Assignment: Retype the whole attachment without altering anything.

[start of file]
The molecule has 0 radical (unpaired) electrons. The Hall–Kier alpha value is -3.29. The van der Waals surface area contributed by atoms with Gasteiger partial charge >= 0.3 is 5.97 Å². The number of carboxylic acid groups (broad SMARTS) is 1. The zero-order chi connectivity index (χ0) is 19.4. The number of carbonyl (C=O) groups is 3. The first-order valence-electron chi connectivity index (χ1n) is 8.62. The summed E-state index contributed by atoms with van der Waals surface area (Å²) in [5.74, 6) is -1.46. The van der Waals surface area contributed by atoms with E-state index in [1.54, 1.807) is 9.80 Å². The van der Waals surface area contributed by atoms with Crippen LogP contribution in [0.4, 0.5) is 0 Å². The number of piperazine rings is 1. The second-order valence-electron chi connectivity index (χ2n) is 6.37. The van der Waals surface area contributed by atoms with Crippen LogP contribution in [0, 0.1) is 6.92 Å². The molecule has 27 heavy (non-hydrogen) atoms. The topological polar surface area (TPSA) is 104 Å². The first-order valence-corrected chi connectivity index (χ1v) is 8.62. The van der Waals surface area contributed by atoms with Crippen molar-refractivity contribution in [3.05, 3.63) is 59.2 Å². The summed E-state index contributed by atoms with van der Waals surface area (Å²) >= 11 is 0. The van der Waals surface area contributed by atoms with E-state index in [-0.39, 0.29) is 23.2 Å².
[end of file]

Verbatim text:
The molecule has 0 radical (unpaired) electrons. The Hall–Kier alpha value is -3.29. The van der Waals surface area contributed by atoms with Gasteiger partial charge >= 0.3 is 5.97 Å². The number of carboxylic acid groups (broad SMARTS) is 1. The zero-order chi connectivity index (χ0) is 19.4. The number of carbonyl (C=O) groups is 3. The first-order valence-electron chi connectivity index (χ1n) is 8.62. The summed E-state index contributed by atoms with van der Waals surface area (Å²) in [5.74, 6) is -1.46. The van der Waals surface area contributed by atoms with E-state index in [1.54, 1.807) is 9.80 Å². The van der Waals surface area contributed by atoms with Crippen LogP contribution in [0.4, 0.5) is 0 Å². The number of piperazine rings is 1. The second-order valence-electron chi connectivity index (χ2n) is 6.37. The van der Waals surface area contributed by atoms with Crippen LogP contribution in [0, 0.1) is 6.92 Å². The molecule has 27 heavy (non-hydrogen) atoms. The topological polar surface area (TPSA) is 104 Å². The first-order valence-corrected chi connectivity index (χ1v) is 8.62. The van der Waals surface area contributed by atoms with Crippen molar-refractivity contribution in [3.05, 3.63) is 59.2 Å². The summed E-state index contributed by atoms with van der Waals surface area (Å²) >= 11 is 0. The van der Waals surface area contributed by atoms with E-state index in [-0.39, 0.29) is 23.2 Å².